Many Kodak moments are lost because of timing and the fact a camera was not available, often simply left at home. Then, there are those moments where a person just happened to be at the right place at the right time... with a camera. Some of the most memorable photographs scream loudly while others just take your breath away. Then, there are photographs that changed the world...or at least the way we look upon it anyway!
This Day in History: August 14, 1945
There are numerous memorable photographs throughout history. V-J Day in Times Square is a photograph by Alfred Eisenstaedt that portrays an American sailor kissing a woman in a white dress on Victory over Japan Day (V-J Day) in Times Square in New York City, on August 14, 1945. This is one of the most famous photographs—if not THE most famous—of the 20th century.
The photograph, taken with a Leica IIIa camera, was published a week later in Life magazine among many photographs of celebrations around the United States that were presented in a twelve-page section titled Victory Celebrations. A two-page spread faces three other kissing poses among celebrators in Washington, D.C., Kansas City, and Miami opposite Eisenstaedt's, which was given a full-page display. Kissing was a favorite pose encouraged by media photographers of service personnel during the war, but Eisenstaedt was photographing a spontaneous event that occurred in Times Square as the announcement of the end of the war on Japan was made by U.S. President Harry S. Truman at seven o'clock. Similar jubilation spread quickly with the news. [Source: en.wikipedia.org]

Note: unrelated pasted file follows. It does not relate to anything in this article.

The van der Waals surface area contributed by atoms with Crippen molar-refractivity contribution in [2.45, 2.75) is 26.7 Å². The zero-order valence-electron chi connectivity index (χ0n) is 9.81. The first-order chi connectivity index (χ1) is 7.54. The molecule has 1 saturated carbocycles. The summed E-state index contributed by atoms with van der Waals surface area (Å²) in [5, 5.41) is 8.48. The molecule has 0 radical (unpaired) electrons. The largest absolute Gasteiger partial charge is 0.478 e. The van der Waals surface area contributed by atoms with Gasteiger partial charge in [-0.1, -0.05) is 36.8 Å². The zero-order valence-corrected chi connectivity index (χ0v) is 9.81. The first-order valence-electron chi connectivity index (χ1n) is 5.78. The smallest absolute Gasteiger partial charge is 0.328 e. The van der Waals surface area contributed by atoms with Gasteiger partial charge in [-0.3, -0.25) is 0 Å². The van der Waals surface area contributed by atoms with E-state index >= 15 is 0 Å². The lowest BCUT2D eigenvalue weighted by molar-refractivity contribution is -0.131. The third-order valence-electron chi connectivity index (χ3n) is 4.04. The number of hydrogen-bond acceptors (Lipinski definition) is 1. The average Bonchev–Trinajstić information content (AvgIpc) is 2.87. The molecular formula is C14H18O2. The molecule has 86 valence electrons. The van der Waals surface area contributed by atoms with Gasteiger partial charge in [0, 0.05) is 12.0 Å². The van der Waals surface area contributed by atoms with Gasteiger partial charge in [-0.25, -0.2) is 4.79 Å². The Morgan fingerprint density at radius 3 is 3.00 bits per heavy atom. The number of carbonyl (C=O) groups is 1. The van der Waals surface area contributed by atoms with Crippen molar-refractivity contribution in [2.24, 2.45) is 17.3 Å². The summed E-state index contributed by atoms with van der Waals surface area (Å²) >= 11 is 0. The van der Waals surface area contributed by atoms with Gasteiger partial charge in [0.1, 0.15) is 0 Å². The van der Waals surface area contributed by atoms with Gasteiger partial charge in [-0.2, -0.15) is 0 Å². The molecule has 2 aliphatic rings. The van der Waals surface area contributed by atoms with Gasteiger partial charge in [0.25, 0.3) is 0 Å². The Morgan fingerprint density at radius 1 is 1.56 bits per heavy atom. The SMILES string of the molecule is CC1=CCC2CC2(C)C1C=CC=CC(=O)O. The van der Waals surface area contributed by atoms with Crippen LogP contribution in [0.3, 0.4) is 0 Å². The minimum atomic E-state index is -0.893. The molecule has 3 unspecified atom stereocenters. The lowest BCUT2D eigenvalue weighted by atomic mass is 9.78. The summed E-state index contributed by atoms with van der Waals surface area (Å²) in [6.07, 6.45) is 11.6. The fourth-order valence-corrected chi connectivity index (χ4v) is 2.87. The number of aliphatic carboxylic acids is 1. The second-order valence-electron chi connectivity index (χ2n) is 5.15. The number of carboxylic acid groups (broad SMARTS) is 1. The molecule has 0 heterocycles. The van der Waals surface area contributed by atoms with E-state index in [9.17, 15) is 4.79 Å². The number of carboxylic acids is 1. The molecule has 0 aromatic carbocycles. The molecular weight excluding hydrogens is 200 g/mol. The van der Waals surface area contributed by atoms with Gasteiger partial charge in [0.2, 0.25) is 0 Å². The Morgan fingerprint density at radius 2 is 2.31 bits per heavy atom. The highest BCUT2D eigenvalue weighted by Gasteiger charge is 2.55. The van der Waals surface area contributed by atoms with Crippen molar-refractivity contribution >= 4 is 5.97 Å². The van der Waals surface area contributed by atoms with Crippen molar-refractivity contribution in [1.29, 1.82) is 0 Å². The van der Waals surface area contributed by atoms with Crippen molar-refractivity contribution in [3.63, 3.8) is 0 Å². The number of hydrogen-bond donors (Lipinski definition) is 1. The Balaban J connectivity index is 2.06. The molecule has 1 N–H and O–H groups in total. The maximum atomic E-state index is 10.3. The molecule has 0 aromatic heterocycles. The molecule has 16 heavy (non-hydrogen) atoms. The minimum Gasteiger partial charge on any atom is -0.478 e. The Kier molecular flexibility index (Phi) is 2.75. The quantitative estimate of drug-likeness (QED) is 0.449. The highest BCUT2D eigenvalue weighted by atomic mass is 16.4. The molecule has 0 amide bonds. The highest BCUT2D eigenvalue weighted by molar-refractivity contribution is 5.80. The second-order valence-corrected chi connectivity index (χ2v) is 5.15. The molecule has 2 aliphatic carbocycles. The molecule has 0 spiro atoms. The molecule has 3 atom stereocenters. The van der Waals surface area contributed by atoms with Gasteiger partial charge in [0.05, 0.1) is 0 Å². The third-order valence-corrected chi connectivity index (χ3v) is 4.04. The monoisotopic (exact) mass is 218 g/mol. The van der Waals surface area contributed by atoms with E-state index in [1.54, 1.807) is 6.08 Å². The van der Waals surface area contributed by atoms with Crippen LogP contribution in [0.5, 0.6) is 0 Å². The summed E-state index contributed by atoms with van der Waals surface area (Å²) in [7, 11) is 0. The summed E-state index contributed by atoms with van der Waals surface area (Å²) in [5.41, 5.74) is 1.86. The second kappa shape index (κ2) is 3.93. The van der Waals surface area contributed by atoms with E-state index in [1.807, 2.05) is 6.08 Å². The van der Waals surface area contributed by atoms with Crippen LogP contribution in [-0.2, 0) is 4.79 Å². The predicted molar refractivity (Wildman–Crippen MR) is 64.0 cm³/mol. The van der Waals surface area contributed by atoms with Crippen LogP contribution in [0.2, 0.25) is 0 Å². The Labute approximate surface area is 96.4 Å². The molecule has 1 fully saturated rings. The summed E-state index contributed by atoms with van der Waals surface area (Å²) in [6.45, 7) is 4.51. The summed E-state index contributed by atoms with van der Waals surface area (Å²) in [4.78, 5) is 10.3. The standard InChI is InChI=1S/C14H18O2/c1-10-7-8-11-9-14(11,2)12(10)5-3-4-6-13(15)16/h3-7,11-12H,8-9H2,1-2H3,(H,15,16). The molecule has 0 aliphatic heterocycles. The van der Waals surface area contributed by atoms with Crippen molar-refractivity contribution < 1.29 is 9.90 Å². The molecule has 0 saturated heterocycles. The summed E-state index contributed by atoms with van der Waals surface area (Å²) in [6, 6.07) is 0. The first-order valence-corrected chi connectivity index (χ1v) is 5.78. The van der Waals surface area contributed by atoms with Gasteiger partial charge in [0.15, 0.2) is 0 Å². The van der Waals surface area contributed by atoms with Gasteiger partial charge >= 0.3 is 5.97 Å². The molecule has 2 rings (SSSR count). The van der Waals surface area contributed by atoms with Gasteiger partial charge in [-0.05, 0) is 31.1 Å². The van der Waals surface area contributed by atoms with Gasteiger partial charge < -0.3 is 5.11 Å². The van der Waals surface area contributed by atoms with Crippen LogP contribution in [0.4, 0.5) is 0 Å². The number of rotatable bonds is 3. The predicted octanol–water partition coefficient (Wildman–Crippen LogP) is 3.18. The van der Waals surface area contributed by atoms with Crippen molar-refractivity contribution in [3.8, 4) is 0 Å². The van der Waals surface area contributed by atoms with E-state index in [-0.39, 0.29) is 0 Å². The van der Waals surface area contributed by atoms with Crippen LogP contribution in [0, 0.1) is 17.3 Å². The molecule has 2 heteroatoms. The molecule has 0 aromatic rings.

The significance of the kiss is summed up in one phrase: "kissing the war goodbye"! For it was on this day, August 14, in the year 1945 that an official announcement of Japan's unconditional surrender to the Allies is made public to the Japanese people. Exuberance escalated as news surged through the entire country, and across most of the globe of Japan's surrender. The war was over.
(The ceremony officially ending the war would not take place for another few weeks, when Japanese representatives signed the documents of surrender aboard the USS Missouri battleship in Tokyo Bay on Sept. 2, 1945.)